Punjabi Dances in Canada

Want to learn more about Punjabi dances in Canada? Read on for facts and info on these traditional Indian dances being practiced in Canada…

Punjabi Dances have picked up in popularity in Canada. Originating from India these traditional dances have come a long way to getting noticed in a far away foreign land such as Canada…

What is Punjabi Dance?

There are various dances that originated in and are popular with the people of Punjab in the Indian sub-continent. Punjab means Five Rivers in the local language as the Jhelum, Ravi, Sutlej, Chenab, and Beas cascade down from the foothills of the Himalayas through this province and join to form the mighty Indus or Sindh river. This natural bounty has made this fertile land the bread basket of northern India.

The people of Punjab have many dances celebrating the seasons and special events such as marriages. Men typically dance the Bhangra, the Luddi, the Dhumal, and the Jhummer whereas women do the Guddhi and Luddi dances more frequently. The most famous of these dances to western audiences is the Bhangra due to its introduction into the UK music scene a couple of decades ago and then through the Canadian Punjabi Sikh community to North America. In fact, the term “Bhangra” has now come to encompass all styles of Punjabi dancing.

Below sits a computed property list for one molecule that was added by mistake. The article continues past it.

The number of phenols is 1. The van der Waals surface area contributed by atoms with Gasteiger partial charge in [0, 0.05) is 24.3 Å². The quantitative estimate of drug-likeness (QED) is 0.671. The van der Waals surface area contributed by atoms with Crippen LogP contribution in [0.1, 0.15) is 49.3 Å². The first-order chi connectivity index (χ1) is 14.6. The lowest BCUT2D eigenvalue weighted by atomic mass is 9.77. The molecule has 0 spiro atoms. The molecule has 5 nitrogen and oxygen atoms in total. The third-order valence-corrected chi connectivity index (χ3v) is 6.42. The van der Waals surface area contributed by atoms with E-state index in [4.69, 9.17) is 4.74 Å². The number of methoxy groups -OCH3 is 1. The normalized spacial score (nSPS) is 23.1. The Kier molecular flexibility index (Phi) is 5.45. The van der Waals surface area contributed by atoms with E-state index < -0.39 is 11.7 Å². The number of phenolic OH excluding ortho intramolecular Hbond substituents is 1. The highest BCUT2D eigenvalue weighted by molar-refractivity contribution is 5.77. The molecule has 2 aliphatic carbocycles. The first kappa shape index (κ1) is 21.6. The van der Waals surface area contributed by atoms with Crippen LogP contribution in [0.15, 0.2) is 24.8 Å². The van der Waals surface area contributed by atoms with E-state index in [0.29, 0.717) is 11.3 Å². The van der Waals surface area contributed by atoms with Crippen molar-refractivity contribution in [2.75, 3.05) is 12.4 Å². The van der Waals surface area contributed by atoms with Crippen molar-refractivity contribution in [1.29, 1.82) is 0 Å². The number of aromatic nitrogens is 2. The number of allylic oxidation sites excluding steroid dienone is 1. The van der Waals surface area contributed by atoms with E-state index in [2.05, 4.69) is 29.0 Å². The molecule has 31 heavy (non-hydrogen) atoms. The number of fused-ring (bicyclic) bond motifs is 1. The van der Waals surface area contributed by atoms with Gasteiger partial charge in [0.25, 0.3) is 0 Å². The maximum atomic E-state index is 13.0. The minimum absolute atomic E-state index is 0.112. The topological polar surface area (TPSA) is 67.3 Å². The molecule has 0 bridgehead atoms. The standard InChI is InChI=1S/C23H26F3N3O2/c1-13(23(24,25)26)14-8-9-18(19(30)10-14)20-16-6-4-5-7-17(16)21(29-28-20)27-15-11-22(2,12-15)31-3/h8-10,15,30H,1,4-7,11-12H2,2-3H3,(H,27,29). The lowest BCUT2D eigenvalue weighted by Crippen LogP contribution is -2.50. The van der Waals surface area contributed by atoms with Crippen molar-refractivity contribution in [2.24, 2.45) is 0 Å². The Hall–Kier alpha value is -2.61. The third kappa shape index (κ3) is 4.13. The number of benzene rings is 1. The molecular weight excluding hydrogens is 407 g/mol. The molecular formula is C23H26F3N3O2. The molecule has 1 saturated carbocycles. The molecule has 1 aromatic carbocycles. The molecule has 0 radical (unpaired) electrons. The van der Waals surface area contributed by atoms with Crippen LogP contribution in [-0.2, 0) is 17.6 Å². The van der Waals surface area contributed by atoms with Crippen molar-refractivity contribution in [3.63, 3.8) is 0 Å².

Bhangra has been danced in Punjab for the past four thousand years to celebrate the coming of the Spring harvest season in a festival known as Baisakhi. It was supposed to bring good luck to the harvest and featured performers in an ecstatic trance dancing to the beat of a drummer with his “dhol” drum slung around his neck to hang loosely by his abdomen. Other instruments added to the repertoire over the years were the ektara, literally one string, the chimta (forks), and the tumbi.

After the partition of the sub-continent into Pakistan and India in 1947, the Punjabi Sikhs settled in the eastern half of the province that formed part of India, East Punjab. Some influences from migrants from other parts of the country further richened and enhanced this dance form.

In the New World

Bhangra and traditional Punjabi dance music was introduced to the United Kingdom in the 1960s by various artists from both East Punjab and West Punjab in Pakistan. They gained a decent following over the next two decades and some are still active today. However, the real explosion and popularity did not come until the late 1980s. The new rock- and pop- infused Bhangra sounds became wildly popular. The British dance hall scene over the next decade became heavily saturated with this rock-Bhangra dance mix.

The Canadian Influence

In the 1990s, artists began to return to the original folksy beats of the dhol, its smaller cousin, the dholki, and the tumbi. Some people started fusing Bhangra with reggae and dance while some used hip-hop samples mixed in with the traditional instruments. The Punjab-born Canadian Jaswinder Singh Bains, or Jazzy Bains, made his debut in 1992 and has made a name for his folksy tunes infused with hip-hop. His second album is indeed called “Folk and Funky” and it propelled him to stardom.

Bhangra has become so popular and so synonymous with Punjabi dance and music that annual Bhangra dance competitions are held in universities and cities throughout Canada, the United States, and the United Kingdom.

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